Year-Round Sun Exposure Explained
New York, NY (September 22, 2011) — Summer may be over, but sun protection shouldn’t end when the leaves begin to turn. More than 90 percent of all skin cancers are associated with the sun, which emits cancer-causing ultraviolet (UV) radiation year-round.
“It’s not just the sunburns that usually occur during the summer or on vacation that are associated with skin cancer,” said Perry Robins, MD, President, The Skin Cancer Foundation. “All of your lifetime sun exposure adds to your risk of skin cancer.”
Intense, Intermittent Sun Exposure
Intense, intermittent sun exposure is a pattern of periodic concentrated UV exposure that severely damages the skin. It often causes sunburn, and may lead to melanoma, the most serious form of skin cancer. For example, you might receive intense sun exposure during a tropical vacation after spending many months indoors; or on an October day spent outdoors, raking leaves or at a football game.
One blistering sunburn in childhood or adolescence (or a total of five sunburns sustained by any age) more than doubles a person's chances of developing melanoma later in life. Approximately 70,230 melanomas will be diagnosed this year in the United States, with nearly 8,790 resulting in death.
Intense, intermittent sun exposure also plays a part in basal cell carcinoma (BCC), the most common form of skin cancer; an estimated 2.8 million are diagnosed annually in the U.S.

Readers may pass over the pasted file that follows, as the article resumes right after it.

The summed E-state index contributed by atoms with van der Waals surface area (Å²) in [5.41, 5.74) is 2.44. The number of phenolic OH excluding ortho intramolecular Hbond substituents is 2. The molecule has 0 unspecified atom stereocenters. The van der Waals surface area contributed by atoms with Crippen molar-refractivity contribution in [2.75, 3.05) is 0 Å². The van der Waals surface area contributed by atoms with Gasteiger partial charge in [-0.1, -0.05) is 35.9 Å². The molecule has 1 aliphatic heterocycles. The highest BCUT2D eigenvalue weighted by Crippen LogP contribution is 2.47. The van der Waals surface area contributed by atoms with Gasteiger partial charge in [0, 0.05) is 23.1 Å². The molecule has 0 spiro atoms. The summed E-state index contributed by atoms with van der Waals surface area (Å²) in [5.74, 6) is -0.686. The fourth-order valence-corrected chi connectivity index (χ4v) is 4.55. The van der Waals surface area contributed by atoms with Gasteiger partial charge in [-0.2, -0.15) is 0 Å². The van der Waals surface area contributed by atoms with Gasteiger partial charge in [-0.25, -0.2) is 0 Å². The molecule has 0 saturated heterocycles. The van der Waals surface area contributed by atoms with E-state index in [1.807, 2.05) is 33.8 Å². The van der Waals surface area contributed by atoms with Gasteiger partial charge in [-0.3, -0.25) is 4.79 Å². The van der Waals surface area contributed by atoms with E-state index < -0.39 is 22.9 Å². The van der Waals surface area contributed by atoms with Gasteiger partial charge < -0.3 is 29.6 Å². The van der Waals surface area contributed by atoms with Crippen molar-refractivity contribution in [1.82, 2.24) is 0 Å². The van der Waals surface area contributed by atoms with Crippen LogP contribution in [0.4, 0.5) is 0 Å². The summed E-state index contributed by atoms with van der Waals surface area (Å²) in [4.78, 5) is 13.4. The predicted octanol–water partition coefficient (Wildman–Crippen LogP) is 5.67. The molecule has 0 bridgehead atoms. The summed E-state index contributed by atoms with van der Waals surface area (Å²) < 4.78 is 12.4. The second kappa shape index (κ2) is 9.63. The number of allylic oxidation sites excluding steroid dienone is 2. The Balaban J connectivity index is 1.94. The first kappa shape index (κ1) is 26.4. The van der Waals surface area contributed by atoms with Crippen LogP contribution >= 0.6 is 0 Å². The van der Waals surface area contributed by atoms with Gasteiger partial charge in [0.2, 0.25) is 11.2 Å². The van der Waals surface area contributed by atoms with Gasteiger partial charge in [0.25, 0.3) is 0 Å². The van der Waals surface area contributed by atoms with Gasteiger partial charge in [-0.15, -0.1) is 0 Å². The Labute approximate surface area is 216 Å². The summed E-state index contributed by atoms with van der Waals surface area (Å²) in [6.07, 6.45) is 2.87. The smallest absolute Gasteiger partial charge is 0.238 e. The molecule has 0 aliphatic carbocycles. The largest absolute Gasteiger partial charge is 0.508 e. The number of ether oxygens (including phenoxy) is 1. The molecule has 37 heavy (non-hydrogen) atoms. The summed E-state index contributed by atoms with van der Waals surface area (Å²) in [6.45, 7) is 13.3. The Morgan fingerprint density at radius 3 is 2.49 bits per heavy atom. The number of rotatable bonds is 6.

Incidental Sun Exposure
This is the kind of sun exposure that you are barely aware of, which accumulates over the years from relatively brief everyday activities. For example, individuals are exposed to the sun when walking dogs, waiting for the bus, or walking to and from the car. Everyday incidental exposure adds up and can seriously damage the skin over time.
Cumulative, incidental sun exposure is linked to squamous cell carcinoma (SCC), the second most common skin cancer. An estimated 700,000 cases are diagnosed each year in the US, resulting in approximately 2,500 deaths.
Incidental sun exposure also contributes to basal cell carcinoma. Almost all basal cell carcinomas occur on parts of the body subject to chronic sun exposure — especially the face, ears, neck, scalp, shoulders, and back. BCCs are rarely fatal, but can be highly disfiguring if allowed to grow.
The Skin Cancer Foundation recommends that everyone develop a year-round sun protection regimen to reduce the risk of skin cancer.
- Seek the shade, especially between 10 AM and 4 PM.
- Do not burn.
- Avoid tanning and UV tanning booths.
- Cover up with clothing, including a broad-brimmed hat and UV-blocking sunglasses.
- Use a broad spectrum (UVA/UVB) sunscreen with an SPF of 15 or higher every day. For extended outdoor activity, use a water-resistant, broad spectrum (UVA/UVB) sunscreen with an SPF of 30 or higher.
- Apply 1 ounce (2 tablespoons) of sunscreen to your entire body 30 minutes before going outside. Reapply every two hours or immediately after swimming or excessive sweating.
- Keep newborns out of the sun. Sunscreens should be used on babies over the age of six months.
- Examine your skin head-to-toe every month.
- See your doctor every year for a professional skin exam.
About The Skin Cancer Foundation
The Skin Cancer Foundation is the only global organization solely devoted to the prevention, early detection and treatment of skin cancer. The mission of the Foundation is to decrease the incidence of skin cancer through public and professional education and research. For more information, visit www.SkinCancer.org.